InsatiableLatest News and Opinion
Posted Thursday 9/13/18 at 11:07PM EDT
Insatiable was always going to be renewed for Season 2
The Netflix teen series may have received an 11% Rotten Tomatoes Tomatometer score based on the critics, but it received an 83% Rotten Tomatoes audience score based on reviews from 3,000 viewers. "If this is what a mere 3,000 people think, imagine how many Netflix subscribers actually binged the series," says Ariana Romero." She adds: "Although Netflix cares about its critical reception — the company wouldn’t be able to make 21st century history and dethrone HBO in Emmy nominations if it didn’t — it also cares about what viewers want. It’s the service’s job to give viewers what they want. Yes, even when the masses want an often-offensive black comedy about a teenager losing weight under dangerous methods and murdering multiple people after learning 'skinny is magic.' It’s not good, but it is capitalism."
Posted Thursday 9/13/18 at 1:29PM EDT
Did the backlash help Insatiable earn a Season 2 renewal?
The controversial revenge comedy apparently wasn't hurt by the negative reviews and the petition calling for its cancelation. Did viewers hate-watch it? Did they like it? Did the bad publicity turn out to be good publicity?
Posted Wednesday 9/12/18 at 7:28PM EDT
Netflix renews Insatiable despite controversy
Source: The Hollywood Reporter
The Debby Ryan revenge comedy will be back for a second season, despite online backlash and negative reviews.
Posted Friday 8/31/18 at 10:58PM EDT
Insatiable's critics don't understand that it was supposed to be a campy show
The Netflix is a "delicious confection" of campiness, says Daniel Schroeder. The problem, he says, is that "critics don’t seem able to enjoy that nuance...and I can’t really fault them for it. They’re stuck looking for brilliance in all the wrong places—formal coherence, good politics. Insatiable isn’t serving any of that. If it were, the show wouldn’t rapidly escalate from pregnancy scare to demon possession, or make one of the sexiest scenes of the show a baptism. It’s an intentional mess where nothing should be taken seriously ...That’s not to say the show is without heart. Indeed, Insatiable’s campy shallows disguise occasional depths of emotion, moments that register all the more effectively for their rarity." ALSO: Insatiable might have worked if its writers watched Santa Clarita Diet.
Posted Monday 8/27/18 at 10:30PM EDT
In defense of Insatiable
Kelly deVos, a self-described fat person who writes about weight issues, said the controversial Netflix drama had some redeeming aspects despite its flaws. "For me, weight-loss arcs like the one featured in Insatiable provide an opportunity to discuss and potentially debunk the cultural myths that surround fatness and weight loss," she says. "We’re continually fed 'Half Their Size' stories and diet-center commercials full of people who transform their whole lives in 30-second spots. This creates the perception that fatness is a problem that must be solved, that fat people need to be 'fixed' in order to lead fulfilling lives. I think Insatiable is relatively successful in tackling that issue. The show is making a real attempt to demonstrate that changing how we look on the outside won’t change how we feel on the inside. Weight loss doesn’t fix Patty Bladell; it breaks her down even more."
Posted Monday 8/20/18 at 7:59AM EDT
Debby Ryan defends Insatiable's controversial use of a fatsuit, points out Friends also used one
Ryan tells Teen Vogue she initially feared that her fatsuit “would almost be done in parody like in Friends," referring to Monica Geller's character. “There was a point where (creator Lauren Gussis) and I are like, ‘If at any point this is funny, if at any point people laugh, we’re not doing it.’ We’re not doing the show that we’re trying to do,” Ryan said. “We’re just trying to portray an origin story. We’re trying to showcase that.”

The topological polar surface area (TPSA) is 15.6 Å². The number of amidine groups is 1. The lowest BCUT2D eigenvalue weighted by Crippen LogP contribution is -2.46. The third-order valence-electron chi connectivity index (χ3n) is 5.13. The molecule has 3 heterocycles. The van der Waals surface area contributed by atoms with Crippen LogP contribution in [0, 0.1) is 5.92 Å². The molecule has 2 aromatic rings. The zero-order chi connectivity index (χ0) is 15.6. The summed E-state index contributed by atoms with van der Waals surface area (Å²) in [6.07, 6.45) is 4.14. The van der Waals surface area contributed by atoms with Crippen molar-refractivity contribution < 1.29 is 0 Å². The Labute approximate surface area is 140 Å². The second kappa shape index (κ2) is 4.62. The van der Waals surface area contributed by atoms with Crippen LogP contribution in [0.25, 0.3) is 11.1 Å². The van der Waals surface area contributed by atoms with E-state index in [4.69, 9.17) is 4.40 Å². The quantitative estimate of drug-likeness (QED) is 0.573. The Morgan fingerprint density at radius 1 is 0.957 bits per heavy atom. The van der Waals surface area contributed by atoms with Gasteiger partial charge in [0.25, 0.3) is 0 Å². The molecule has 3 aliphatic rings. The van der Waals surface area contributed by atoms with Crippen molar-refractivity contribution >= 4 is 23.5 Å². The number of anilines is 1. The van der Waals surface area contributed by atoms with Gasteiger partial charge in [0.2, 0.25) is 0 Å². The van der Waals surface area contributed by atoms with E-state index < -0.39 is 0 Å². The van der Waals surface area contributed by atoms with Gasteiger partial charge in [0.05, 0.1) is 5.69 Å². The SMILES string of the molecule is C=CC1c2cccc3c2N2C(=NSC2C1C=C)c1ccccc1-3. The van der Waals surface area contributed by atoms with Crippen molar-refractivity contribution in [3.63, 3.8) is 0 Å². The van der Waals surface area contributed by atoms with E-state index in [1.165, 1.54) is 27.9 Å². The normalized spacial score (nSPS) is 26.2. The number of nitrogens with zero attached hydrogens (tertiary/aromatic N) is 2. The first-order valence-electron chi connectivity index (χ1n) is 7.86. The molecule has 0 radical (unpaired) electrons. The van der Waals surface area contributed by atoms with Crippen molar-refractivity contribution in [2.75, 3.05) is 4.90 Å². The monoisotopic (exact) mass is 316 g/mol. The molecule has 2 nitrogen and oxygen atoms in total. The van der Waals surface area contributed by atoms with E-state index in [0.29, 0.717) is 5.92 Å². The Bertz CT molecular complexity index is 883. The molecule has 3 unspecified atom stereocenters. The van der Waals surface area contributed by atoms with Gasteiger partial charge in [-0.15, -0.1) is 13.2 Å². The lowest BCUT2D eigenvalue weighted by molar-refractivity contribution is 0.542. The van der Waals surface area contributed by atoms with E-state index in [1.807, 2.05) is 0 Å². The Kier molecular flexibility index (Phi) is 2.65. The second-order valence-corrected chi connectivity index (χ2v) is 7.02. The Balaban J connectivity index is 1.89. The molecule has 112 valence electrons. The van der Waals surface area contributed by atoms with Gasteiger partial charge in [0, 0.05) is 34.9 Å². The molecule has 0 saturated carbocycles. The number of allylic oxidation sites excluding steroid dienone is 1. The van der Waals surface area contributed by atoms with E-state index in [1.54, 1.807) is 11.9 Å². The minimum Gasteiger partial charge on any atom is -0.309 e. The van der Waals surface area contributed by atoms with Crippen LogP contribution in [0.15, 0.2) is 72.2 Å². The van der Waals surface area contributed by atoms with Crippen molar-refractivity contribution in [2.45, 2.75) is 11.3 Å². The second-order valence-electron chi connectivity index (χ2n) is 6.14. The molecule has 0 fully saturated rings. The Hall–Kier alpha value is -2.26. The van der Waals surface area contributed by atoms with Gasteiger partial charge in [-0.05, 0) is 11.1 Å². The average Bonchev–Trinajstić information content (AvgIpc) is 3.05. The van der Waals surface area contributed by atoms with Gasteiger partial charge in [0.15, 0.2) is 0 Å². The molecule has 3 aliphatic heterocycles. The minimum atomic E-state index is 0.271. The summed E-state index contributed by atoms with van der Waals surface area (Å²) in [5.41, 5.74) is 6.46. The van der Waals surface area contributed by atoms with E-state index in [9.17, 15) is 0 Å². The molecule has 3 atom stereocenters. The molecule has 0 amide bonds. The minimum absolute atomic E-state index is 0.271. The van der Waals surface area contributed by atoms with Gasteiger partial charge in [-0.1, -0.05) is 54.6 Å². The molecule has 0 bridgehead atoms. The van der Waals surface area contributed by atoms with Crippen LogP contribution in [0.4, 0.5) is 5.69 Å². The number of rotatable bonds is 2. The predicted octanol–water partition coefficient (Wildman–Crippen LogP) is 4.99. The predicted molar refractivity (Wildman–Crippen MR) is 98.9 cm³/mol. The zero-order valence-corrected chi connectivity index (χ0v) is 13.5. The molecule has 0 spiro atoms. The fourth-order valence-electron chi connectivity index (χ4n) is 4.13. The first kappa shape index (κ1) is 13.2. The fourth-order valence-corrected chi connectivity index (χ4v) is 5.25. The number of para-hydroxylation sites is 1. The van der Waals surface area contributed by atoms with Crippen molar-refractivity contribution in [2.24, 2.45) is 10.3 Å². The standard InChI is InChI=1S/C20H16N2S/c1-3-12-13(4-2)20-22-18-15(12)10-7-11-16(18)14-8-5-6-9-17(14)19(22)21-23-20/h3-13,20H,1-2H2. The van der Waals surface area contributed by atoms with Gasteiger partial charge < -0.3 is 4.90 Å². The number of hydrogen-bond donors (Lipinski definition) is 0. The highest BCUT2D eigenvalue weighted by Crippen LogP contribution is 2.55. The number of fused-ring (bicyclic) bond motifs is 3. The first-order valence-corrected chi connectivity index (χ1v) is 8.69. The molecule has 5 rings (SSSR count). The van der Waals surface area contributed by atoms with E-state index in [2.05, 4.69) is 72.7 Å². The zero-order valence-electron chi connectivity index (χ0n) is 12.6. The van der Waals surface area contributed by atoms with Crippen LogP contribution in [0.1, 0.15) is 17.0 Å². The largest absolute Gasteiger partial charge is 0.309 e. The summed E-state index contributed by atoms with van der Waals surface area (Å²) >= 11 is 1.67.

Posted Monday 8/13/18 at 9:39PM EDT
Insatiable is yet another TV show that puts thin actors in bizarre-looking fat suits
Source: Paste Magazine
From Fat Monica on Friends to Fat Schmidt on New Girl, TV producers like to use a "bizarre fat suit motif," says Amy Amatangelo. "There’s a segment of writers, producers, and showrunners who think you can just stick an actor in a fat suit and the jokes write themselves. Hilarity ensues," she says. As "Fatty Patty," Debby Ryan's Insatiable character looks especially bizarre. As Amatangelo notes, "Ryan is stuffed into clothes that are too tight for her fat-suited body and her face is distorted. Why do they do that when they decide to make someone overweight? Do they not know that people who aren’t a size zero actually have proportional and not warped faces? That people who are a size 14 can find clothes that fit them?"
Posted Saturday 8/11/18 at 4:53AM EDT
Insatiable creator on backlash: "I think we're in a real danger of censorship"
Source: The Hollywood Reporter
The trailer for the twisted revenge comedy-drama sparked an online backlash that led to a petition with 230,000 signatures calling for its cancelation. The backlash has been followed by numerous negative reviews calling it even worse than imagined. So far it has a 15% Tomatometer rating on Rotten Tomatoes and a 23 Metascore on Metacritic. Creator Lauren Gussis, the Dexter veteran who made Insatiable as a personal story inspired by her life, says of the immense backlash: "I think we're in a real danger of censorship if we decide that we all have to tell stories in a certain way so that everybody else feels safe. In my own experience, growth comes from discomfort and pain. It's present in nature. Like a snake shedding its skin, it's literally tearing itself from its old self, to emerge in a different way. That is not comfortable. If hearing these things are uncomfortable, I get it. They're sensitive. The wound is deep, but I don't think the solution is silencing myself or somebody else. I think the solution is saying the thing, so that we can talk about it. Is representing the truth, as opposed to some other idealized version of the truth that isn't really true, which actually pushes us even further away from having an honest conversation and coming to a deeper understanding of each other." She adds: "People are mad, and they're talking about it. I appreciate the room for the conversation. That's my intention with art, is to spark conversation through satire and comedy. Because then at least people are talking about it and not brushing it under the rug, and airing it out."